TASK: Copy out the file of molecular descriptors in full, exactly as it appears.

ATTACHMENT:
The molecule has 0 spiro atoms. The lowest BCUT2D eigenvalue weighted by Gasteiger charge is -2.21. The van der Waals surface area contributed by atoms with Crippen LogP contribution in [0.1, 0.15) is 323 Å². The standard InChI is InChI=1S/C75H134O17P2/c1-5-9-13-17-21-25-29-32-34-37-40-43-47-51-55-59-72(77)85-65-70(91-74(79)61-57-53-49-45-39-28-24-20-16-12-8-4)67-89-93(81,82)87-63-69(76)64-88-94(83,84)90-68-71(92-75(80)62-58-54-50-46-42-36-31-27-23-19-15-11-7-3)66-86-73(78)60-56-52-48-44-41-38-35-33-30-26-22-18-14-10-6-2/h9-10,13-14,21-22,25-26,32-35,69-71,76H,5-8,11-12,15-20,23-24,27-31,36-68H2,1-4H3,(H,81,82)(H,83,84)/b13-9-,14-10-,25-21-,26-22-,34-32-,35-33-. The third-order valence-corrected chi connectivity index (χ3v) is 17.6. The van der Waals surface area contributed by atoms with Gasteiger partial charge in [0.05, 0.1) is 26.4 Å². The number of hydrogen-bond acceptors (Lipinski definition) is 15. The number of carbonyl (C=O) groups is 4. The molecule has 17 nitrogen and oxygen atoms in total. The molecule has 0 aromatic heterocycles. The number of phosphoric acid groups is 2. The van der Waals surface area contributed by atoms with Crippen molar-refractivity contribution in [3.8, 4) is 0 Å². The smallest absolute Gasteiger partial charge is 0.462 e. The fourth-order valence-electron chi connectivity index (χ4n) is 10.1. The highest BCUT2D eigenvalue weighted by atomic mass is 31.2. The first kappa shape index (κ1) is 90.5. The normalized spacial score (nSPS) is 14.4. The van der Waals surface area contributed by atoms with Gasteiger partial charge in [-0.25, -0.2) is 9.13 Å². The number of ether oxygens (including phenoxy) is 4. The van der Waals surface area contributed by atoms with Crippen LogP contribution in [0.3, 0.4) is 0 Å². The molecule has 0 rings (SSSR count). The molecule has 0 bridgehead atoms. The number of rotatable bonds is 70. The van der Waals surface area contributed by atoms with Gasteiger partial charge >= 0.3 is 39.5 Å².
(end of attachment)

The molecule has 0 spiro atoms. The lowest BCUT2D eigenvalue weighted by Gasteiger charge is -2.21. The van der Waals surface area contributed by atoms with Crippen LogP contribution in [0.1, 0.15) is 323 Å². The standard InChI is InChI=1S/C75H134O17P2/c1-5-9-13-17-21-25-29-32-34-37-40-43-47-51-55-59-72(77)85-65-70(91-74(79)61-57-53-49-45-39-28-24-20-16-12-8-4)67-89-93(81,82)87-63-69(76)64-88-94(83,84)90-68-71(92-75(80)62-58-54-50-46-42-36-31-27-23-19-15-11-7-3)66-86-73(78)60-56-52-48-44-41-38-35-33-30-26-22-18-14-10-6-2/h9-10,13-14,21-22,25-26,32-35,69-71,76H,5-8,11-12,15-20,23-24,27-31,36-68H2,1-4H3,(H,81,82)(H,83,84)/b13-9-,14-10-,25-21-,26-22-,34-32-,35-33-. The third-order valence-corrected chi connectivity index (χ3v) is 17.6. The van der Waals surface area contributed by atoms with Gasteiger partial charge in [0.05, 0.1) is 26.4 Å². The number of hydrogen-bond acceptors (Lipinski definition) is 15. The number of carbonyl (C=O) groups is 4. The molecule has 17 nitrogen and oxygen atoms in total. The molecule has 0 aromatic heterocycles. The number of phosphoric acid groups is 2. The van der Waals surface area contributed by atoms with Crippen molar-refractivity contribution in [3.8, 4) is 0 Å². The smallest absolute Gasteiger partial charge is 0.462 e. The fourth-order valence-electron chi connectivity index (χ4n) is 10.1. The highest BCUT2D eigenvalue weighted by atomic mass is 31.2. The first kappa shape index (κ1) is 90.5. The normalized spacial score (nSPS) is 14.4. The van der Waals surface area contributed by atoms with Gasteiger partial charge in [-0.25, -0.2) is 9.13 Å². The number of ether oxygens (including phenoxy) is 4. The van der Waals surface area contributed by atoms with Crippen LogP contribution in [0.3, 0.4) is 0 Å². The molecule has 0 rings (SSSR count). The molecule has 0 bridgehead atoms. The number of rotatable bonds is 70. The van der Waals surface area contributed by atoms with Gasteiger partial charge >= 0.3 is 39.5 Å².